Frankie Gavin & De Dannan

2011 saw the release of the album by Frankie Gavin and De Dannan 'Jigs, Reels & Rock n' Roll' on the Tara Music label. The album is the culmination of years of work by Frankie to put the De Dannan back where it belongs as one of the foremost performing groups of Irish traditional music.

Frankie, who was born in 1956 in Corrandulla, Co. Galway, comes from a musical family: his father played fiddle, and his mother and all of her family played also. Frankie himself started playing the tin whistle at age four, making his first T.V. appearance three years later. At the age of ten years old Frankie began to play fiddle and by the time he was seventeen he was placed first in the All Ireland Fiddle Competition and in the All Ireland Flute Competition, both on the same day.

Mainly learning by ear, he was strongly influenced by the 78 recordings of Michael Coleman and James Morrison. Sessions in the Cellar Bar, Galway and later in Hughes’ pub in Spiddal led to the formation of De Dannan in 1973.

His Currandulla connection came in useful when De Danann were looking for a singer, and it was he who came up with Dolores Keane from nearby Cahirlistrane. When De Danann brought out their first album, her singing of The Rambling Irishman gained a lot of airplay for the group. Although De Danann has had many highpoints over a quarter of a century, particularly with the singing of Dolores Keane and Maura O'Connell and the box playing of Mairtin O'Connor, Frankie’s powerful virtuoso fiddle playing has always been at the core of the De Dannan sound.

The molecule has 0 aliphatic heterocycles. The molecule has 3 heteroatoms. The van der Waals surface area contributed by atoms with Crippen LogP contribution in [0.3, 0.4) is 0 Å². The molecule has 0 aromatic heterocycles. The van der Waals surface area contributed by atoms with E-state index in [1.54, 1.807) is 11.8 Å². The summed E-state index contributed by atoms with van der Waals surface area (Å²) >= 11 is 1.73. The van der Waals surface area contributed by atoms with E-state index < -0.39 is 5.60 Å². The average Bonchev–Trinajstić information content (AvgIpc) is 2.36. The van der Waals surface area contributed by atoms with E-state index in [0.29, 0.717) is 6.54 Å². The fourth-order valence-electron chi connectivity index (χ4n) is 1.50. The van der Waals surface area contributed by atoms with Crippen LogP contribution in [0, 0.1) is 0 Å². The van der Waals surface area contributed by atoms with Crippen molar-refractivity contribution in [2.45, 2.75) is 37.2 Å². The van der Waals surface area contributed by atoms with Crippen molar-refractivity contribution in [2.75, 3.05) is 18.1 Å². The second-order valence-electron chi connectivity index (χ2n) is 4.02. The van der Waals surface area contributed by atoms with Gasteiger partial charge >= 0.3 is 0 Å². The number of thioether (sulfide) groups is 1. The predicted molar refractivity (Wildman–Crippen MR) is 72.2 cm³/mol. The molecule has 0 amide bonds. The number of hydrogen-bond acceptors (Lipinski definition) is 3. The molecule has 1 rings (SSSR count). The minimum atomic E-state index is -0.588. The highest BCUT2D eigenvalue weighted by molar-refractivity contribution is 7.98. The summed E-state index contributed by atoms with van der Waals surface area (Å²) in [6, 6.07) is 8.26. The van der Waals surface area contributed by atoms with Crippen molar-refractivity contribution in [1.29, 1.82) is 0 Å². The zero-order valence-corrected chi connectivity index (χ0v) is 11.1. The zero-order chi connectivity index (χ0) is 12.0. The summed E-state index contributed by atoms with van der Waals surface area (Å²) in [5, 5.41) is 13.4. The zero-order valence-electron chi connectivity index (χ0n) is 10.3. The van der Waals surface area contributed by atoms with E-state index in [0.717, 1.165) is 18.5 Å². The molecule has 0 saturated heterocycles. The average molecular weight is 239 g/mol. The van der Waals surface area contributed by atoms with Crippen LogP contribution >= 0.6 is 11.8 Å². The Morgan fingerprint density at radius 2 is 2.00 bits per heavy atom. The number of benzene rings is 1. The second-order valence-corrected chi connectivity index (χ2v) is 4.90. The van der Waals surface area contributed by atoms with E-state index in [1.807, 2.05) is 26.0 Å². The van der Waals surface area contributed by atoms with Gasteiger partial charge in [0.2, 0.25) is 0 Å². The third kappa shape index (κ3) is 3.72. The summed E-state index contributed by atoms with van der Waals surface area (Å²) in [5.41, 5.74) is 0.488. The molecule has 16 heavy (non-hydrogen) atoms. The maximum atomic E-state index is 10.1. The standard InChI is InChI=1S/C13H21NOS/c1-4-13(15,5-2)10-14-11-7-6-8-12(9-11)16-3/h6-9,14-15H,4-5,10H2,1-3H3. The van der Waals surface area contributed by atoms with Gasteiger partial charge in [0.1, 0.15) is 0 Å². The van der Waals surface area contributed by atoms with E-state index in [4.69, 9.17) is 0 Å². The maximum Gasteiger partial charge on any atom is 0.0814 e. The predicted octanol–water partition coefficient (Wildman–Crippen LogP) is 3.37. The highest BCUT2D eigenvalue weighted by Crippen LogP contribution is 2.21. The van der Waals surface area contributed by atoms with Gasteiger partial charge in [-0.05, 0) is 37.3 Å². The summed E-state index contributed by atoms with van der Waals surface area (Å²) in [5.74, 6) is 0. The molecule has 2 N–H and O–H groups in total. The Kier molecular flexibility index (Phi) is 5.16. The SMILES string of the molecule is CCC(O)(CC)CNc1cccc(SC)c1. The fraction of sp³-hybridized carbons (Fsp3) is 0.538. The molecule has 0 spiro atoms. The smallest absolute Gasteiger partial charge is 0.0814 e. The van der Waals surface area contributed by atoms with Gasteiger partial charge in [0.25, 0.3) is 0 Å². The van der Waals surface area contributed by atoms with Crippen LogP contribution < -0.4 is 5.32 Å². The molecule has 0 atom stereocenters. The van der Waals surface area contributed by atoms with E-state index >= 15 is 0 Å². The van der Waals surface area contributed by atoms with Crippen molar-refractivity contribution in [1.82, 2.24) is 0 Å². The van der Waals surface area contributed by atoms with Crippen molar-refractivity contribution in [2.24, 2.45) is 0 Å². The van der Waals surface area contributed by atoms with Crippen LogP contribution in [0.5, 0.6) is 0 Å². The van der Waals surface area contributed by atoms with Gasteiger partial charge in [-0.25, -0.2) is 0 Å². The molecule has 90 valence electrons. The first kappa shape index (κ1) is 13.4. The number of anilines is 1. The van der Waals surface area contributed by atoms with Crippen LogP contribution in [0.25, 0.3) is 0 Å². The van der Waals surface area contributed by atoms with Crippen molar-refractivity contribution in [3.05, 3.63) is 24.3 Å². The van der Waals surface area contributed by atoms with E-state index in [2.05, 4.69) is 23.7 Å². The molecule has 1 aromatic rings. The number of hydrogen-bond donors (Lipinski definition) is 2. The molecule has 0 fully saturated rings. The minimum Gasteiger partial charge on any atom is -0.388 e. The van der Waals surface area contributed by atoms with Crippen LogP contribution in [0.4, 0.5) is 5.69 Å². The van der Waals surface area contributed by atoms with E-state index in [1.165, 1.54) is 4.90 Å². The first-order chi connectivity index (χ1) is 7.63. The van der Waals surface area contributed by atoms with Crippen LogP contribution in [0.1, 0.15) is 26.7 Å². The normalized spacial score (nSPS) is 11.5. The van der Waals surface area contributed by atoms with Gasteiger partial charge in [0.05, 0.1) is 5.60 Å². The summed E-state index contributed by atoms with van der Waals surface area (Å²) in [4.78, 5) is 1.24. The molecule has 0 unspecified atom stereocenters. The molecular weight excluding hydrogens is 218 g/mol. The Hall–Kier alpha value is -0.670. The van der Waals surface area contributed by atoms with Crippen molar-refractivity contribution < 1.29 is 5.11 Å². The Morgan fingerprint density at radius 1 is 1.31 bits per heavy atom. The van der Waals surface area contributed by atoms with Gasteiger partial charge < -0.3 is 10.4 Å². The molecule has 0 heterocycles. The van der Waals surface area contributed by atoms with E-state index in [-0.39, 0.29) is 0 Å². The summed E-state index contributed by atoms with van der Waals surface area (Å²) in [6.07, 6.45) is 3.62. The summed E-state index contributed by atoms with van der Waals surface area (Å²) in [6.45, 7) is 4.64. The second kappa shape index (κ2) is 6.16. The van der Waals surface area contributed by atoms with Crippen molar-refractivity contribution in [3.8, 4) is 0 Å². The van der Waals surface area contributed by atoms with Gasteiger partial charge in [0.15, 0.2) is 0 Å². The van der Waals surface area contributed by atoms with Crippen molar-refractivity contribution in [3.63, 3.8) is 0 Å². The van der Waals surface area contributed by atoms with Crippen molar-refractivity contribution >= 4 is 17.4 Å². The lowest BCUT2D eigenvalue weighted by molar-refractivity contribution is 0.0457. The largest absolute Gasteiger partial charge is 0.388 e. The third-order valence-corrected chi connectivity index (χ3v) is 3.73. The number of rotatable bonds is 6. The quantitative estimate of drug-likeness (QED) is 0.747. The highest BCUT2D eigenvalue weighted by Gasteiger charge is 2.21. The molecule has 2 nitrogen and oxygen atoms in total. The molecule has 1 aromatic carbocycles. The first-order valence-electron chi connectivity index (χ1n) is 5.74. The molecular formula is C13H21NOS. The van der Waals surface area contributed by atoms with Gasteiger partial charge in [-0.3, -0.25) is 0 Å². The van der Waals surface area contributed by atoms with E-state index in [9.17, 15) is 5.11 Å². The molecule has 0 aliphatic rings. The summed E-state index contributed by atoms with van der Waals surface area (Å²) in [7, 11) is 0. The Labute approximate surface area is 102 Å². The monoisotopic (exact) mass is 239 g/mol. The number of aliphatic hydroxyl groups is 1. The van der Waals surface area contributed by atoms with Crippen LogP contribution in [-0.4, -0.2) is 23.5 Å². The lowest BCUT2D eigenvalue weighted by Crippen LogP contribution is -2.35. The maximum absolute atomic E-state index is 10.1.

He has recorded 16 albums with De Dannan as well as a number of solo albums, and three collaborations: one a tribute to Joe Cooley entitled ‘Omos do Joe Cooley’ with Paul Brock; a fine collaboration with fellow De Dannan member Alec Finn; and one with Stephane Grapelli exploring the languages of jazz and traditional music. He has also guested with The Rolling Stones on their ‘Voodoo Lounge’ album, with Keith Richards on ‘Wingless Angels’ and with Earl Scruggs the great banjo man.

Exposure to American audiences began in 1976 when he played with De Danann at the American bicentennial celebrations in Washington DC, with artists such as Junior Crehan and Micho Russell. Frankie has also been invited to play for numerous State officials including President John F. Kennedy on historic visit to Ireland in 1962, French president Francois Mitterand and England's Prince Charles. Of a special event in America, United States Ambassador to Ireland, Jean Kennedy Smith is reported to have commented that "The best all 'round performance of the entire week at Kennedy Center was by DeDannan."